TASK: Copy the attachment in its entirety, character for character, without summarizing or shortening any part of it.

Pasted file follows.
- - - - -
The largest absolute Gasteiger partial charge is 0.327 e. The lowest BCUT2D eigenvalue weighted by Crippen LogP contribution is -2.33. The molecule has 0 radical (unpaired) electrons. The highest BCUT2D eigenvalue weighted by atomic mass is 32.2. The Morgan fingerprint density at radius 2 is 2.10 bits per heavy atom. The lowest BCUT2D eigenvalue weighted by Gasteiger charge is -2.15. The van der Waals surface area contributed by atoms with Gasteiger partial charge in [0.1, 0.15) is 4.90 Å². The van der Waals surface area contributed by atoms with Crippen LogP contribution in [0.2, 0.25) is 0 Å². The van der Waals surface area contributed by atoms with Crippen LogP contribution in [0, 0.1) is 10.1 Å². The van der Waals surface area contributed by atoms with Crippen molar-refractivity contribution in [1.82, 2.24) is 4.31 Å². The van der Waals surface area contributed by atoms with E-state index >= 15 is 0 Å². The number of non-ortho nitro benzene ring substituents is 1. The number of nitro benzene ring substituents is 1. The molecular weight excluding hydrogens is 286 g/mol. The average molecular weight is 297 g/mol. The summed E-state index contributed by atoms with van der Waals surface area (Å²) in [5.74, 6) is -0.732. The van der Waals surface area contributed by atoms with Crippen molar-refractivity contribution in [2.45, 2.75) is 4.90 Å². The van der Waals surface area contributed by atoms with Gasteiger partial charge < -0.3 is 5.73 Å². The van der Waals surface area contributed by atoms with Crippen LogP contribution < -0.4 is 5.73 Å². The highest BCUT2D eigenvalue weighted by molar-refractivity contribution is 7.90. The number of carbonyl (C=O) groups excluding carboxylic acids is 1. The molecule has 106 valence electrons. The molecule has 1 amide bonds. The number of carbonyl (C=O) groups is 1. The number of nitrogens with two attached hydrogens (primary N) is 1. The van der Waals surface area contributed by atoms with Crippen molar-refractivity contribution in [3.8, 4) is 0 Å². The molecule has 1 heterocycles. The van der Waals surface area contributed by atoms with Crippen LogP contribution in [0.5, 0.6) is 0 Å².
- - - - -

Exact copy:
The largest absolute Gasteiger partial charge is 0.327 e. The lowest BCUT2D eigenvalue weighted by Crippen LogP contribution is -2.33. The molecule has 0 radical (unpaired) electrons. The highest BCUT2D eigenvalue weighted by atomic mass is 32.2. The Morgan fingerprint density at radius 2 is 2.10 bits per heavy atom. The lowest BCUT2D eigenvalue weighted by Gasteiger charge is -2.15. The van der Waals surface area contributed by atoms with Gasteiger partial charge in [0.1, 0.15) is 4.90 Å². The van der Waals surface area contributed by atoms with Crippen LogP contribution in [0.2, 0.25) is 0 Å². The van der Waals surface area contributed by atoms with Crippen LogP contribution in [0, 0.1) is 10.1 Å². The van der Waals surface area contributed by atoms with Crippen molar-refractivity contribution in [1.82, 2.24) is 4.31 Å². The van der Waals surface area contributed by atoms with E-state index >= 15 is 0 Å². The number of non-ortho nitro benzene ring substituents is 1. The number of nitro benzene ring substituents is 1. The molecular weight excluding hydrogens is 286 g/mol. The average molecular weight is 297 g/mol. The summed E-state index contributed by atoms with van der Waals surface area (Å²) in [5.74, 6) is -0.732. The van der Waals surface area contributed by atoms with Crippen molar-refractivity contribution in [2.45, 2.75) is 4.90 Å². The van der Waals surface area contributed by atoms with Gasteiger partial charge < -0.3 is 5.73 Å². The van der Waals surface area contributed by atoms with Crippen LogP contribution < -0.4 is 5.73 Å². The highest BCUT2D eigenvalue weighted by molar-refractivity contribution is 7.90. The number of carbonyl (C=O) groups excluding carboxylic acids is 1. The molecule has 106 valence electrons. The molecule has 1 amide bonds. The number of carbonyl (C=O) groups is 1. The number of nitrogens with two attached hydrogens (primary N) is 1. The van der Waals surface area contributed by atoms with Crippen molar-refractivity contribution in [3.8, 4) is 0 Å². The molecule has 1 heterocycles. The van der Waals surface area contributed by atoms with Crippen LogP contribution in [0.5, 0.6) is 0 Å².